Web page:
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Age- and sex-standardised lean and fat indices derived from bioelectrical impedance analysis for ages 7–11 years : functional associations with cardio-respiritory fitness and grip strength

Sherriff, A. and Reilly, John J and Wright, C. and McColl, JH and Ness, AR and Emmett, P.M. (2009) Age- and sex-standardised lean and fat indices derived from bioelectrical impedance analysis for ages 7–11 years : functional associations with cardio-respiritory fitness and grip strength. British Journal of Nutrition, 101 (12). pp. 1753-1760. ISSN 0007-1145

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Abstract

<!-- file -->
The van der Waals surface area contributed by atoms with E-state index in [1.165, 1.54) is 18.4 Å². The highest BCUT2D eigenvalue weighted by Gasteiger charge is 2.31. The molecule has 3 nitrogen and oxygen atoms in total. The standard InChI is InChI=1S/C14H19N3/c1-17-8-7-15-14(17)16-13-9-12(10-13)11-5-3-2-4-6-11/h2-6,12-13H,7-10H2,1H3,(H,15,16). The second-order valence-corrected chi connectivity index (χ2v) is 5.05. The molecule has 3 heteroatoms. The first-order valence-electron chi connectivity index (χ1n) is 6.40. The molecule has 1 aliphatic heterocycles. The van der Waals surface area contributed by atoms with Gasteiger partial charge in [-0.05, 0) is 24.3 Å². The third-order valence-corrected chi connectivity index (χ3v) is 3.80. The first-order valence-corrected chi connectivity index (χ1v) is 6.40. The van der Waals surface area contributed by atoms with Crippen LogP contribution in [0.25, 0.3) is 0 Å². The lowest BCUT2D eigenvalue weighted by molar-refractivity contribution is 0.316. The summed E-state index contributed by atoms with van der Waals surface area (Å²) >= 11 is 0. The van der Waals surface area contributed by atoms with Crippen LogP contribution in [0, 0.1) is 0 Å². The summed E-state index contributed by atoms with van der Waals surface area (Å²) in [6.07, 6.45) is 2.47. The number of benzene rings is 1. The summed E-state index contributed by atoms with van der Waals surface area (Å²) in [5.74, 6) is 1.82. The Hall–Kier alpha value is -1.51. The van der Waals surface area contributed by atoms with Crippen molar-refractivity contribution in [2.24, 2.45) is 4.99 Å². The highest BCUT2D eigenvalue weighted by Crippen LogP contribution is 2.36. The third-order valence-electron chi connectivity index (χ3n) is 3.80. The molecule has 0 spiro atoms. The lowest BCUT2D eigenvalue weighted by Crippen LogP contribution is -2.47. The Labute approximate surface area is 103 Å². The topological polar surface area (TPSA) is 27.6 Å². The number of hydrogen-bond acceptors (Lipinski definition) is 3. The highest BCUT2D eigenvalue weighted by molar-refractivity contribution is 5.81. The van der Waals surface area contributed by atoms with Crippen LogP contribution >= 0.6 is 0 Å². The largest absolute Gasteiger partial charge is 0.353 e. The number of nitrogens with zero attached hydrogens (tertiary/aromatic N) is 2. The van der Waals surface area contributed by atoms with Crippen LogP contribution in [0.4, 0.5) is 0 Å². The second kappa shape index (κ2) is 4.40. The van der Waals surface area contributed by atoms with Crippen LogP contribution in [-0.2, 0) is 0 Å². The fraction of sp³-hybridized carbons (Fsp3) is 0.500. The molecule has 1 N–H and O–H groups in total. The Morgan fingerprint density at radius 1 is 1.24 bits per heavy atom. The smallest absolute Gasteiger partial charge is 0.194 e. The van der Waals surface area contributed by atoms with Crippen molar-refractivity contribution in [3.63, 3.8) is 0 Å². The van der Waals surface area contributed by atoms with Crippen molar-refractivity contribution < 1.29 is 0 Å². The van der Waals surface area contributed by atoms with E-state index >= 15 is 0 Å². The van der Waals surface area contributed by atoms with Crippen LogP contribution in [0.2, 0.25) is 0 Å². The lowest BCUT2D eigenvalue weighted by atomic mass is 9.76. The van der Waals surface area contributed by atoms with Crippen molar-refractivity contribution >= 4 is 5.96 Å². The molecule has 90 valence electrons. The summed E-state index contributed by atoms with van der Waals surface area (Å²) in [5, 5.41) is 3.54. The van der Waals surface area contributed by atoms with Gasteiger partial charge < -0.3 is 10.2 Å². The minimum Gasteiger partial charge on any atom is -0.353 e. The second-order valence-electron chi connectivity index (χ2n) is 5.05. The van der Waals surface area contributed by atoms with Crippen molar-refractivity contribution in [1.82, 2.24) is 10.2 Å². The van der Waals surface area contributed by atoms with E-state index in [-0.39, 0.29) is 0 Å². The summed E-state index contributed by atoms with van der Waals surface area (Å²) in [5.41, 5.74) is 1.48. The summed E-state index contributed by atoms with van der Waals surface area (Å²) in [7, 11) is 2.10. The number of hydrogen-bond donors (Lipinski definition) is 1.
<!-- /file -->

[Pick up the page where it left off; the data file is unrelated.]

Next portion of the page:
Indices for lean and fat mass adjusted for height derived from bioelectrical impedance for children aged 7 years have been published previously and their usefulness in the clinical assessment of undernutrition has been demonstrated. However, there is a need for norms that cover a wider age range and to explore their functional significance. The aim of the present study is to derive lean and fat indices for children aged 7–11 years and investigate associations with objective measures of cardio-respiratory fitness and grip strength. Subjects were 9574 children participating in the Avon Longitudinal Study of Parents and Children (ALSPAC). Bioelectrical impedance analysis (BIA) data collected longitudinally between ages 7 and 11 were used to derive lean and fat indices using the method of standardised residuals. Cardio-respiratory fitness (CRF) (9 years) and grip strength (11 years) were also measured. Correlation coefficients and 95 % CI were calculated to assess the strength of association between lean index, fat index and CRF and grip strength. Equations for calculating lean and fat indices in children aged 7–11 years relative to the ALSPAC population are presented. Lean index was linearly associated with CRF (rboys 0·20 (95 % CI 0·15, 0·25), rgirls 0·26 (95 % CI 0·22, 0·30)) and grip strength (rboys 0·29 (95 % CI 0·26, 0·32), rgirls 0·26 (95 % CI 0·23, 0·29)). BMI showed slightly weaker associations, while fat index was unrelated to either CRF or grip strength. Lean indices relate to muscle function and fitness while fat index does not.